Why can't we all just get along? - Page 5 - VeggieBoards
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#121 Old 07-20-2013, 06:59 AM
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Where was Siv making that assumption? The message I got was that because you (and I'm sure that many other veg*ns) have been affected by watching Earthlings, we shouldn't assume that it's going to be equally impactful on the mass of omnis who are exposed to it.  

 

Sorry, it's a really bad habit that I acquired while I was in debate, which is more rhetoric than honest argumentation. Though, in my defence, I never said that Siv was making that assumption =P

 

I really ought to stop doing strawmans before I start pissing everyone off.


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#122 Old 07-20-2013, 07:26 AM
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 Though, in my defence, I never said that Siv was making that assumption =P

 

No but you were responding to Siv so I think it was quite reasonable to infer that that is what you were implying.grin.gif

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#123 Old 07-20-2013, 07:36 AM
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The "earthings" argument is often used with the expectation that the reaction will be in line with what a veg*n expects. Many omnis view the factory farm as just another way or producing food - no different from crops. The animal is just another crop to them so seeing them being brutalized has no impact. Although this seems hard to believe, it's a fact that very few people see things the way we do.

 

I recently watched the burger episode of "Kill it, cook it, eat it" and although it's relatively tame compared to earthlings, it was very telling that the majority had no problem with looking a cow in the eyes and depriving it of it's life and even one that was physically sick at the sight of the slaughter was then very happy to eat the meat.

 

The fact is that we veg*ns are a small minority and even within that minority there are many who are happy to cook and serve meat for others. We do not all think the same and we must remember that, no matter how odd or wrong it may seem to us.

 

This reminds me of Gary Yourofsky's famous lecture that is posted on YouTube (and the same lecture that he gave everywhere when he was sponsored by PETA). He basically argues that people are conditioned to believe that meat is necessary for bodily functions, but in actuality people are really feeding their psychological "need" for meat. In doing so, people have put on "blinders" that shelter them from the actual cruelties of the farm industry. Most people are actually far removed from the cruelties of factory farming due to the distance they live from such places. In the past, people were extremely habituated to seeing their own farm animals used for meat or accustomed to going to the local butcher who either freshly dispatched the animals himself or was involved in the butchering of said animals. Commercialism has made meat more appealing by placing it in convenient containers and by adding food dyes to improve the appearance of the food. Thus people have become desynthesized to the origin of their food. Peter Singer brings up a similar argument in his presentation, The Ethics of What We Eat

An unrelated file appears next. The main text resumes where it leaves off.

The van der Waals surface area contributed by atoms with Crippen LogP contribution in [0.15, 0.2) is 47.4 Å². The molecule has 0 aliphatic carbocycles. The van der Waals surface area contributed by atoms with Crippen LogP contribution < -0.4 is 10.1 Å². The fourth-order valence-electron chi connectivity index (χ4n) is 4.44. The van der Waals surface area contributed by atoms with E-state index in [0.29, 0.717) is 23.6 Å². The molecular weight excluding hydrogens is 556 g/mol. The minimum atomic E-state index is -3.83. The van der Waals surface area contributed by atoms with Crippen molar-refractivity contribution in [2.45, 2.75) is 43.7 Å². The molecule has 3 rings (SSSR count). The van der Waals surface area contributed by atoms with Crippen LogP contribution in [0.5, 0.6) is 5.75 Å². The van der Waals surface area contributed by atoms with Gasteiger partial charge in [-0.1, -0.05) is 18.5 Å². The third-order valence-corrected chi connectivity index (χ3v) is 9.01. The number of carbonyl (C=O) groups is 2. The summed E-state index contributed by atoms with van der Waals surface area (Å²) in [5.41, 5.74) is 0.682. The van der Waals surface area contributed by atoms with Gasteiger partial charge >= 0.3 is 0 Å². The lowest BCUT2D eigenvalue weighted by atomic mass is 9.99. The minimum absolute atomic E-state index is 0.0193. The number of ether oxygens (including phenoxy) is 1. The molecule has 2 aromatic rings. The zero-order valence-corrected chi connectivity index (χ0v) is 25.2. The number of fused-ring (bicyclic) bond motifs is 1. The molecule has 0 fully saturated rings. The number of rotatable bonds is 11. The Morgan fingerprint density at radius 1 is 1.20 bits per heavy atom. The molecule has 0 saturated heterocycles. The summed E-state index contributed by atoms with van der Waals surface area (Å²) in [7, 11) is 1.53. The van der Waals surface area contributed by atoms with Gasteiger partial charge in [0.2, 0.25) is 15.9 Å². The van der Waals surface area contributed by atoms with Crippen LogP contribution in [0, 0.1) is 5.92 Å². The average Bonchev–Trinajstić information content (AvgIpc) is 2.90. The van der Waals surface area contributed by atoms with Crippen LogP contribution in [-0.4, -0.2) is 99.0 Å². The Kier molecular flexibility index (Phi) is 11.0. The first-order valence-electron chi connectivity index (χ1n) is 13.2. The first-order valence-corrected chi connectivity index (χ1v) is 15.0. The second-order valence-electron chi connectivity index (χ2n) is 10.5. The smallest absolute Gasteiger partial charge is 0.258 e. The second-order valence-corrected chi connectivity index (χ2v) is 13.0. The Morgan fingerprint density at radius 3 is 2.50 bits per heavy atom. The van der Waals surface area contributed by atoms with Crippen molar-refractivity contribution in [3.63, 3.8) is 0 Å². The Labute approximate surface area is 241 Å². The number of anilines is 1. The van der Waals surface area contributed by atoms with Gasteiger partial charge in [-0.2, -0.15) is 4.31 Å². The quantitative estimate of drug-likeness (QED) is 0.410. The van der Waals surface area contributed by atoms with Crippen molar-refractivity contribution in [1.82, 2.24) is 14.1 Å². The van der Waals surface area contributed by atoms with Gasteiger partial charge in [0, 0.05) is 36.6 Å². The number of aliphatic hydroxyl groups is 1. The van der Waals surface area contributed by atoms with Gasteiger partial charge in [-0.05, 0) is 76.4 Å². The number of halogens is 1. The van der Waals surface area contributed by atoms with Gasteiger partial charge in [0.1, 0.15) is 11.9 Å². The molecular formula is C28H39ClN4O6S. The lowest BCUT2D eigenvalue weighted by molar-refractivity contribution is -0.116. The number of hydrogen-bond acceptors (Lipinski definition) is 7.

As a former educator, I found it interesting that my 3rd graders (about 8 years old) didn't know that their favorite food of hamburgers actually once came from a living, breathing cow (especially since we had read stories about animals around the same time). We tell such heartwarming tales about life on the farm, sing "Old McDonald", and take gleeful hay rides, but it's really a hypocrisy designed to make our habits more palatable, that is, our ethics (or lack thereof) easier to swallow.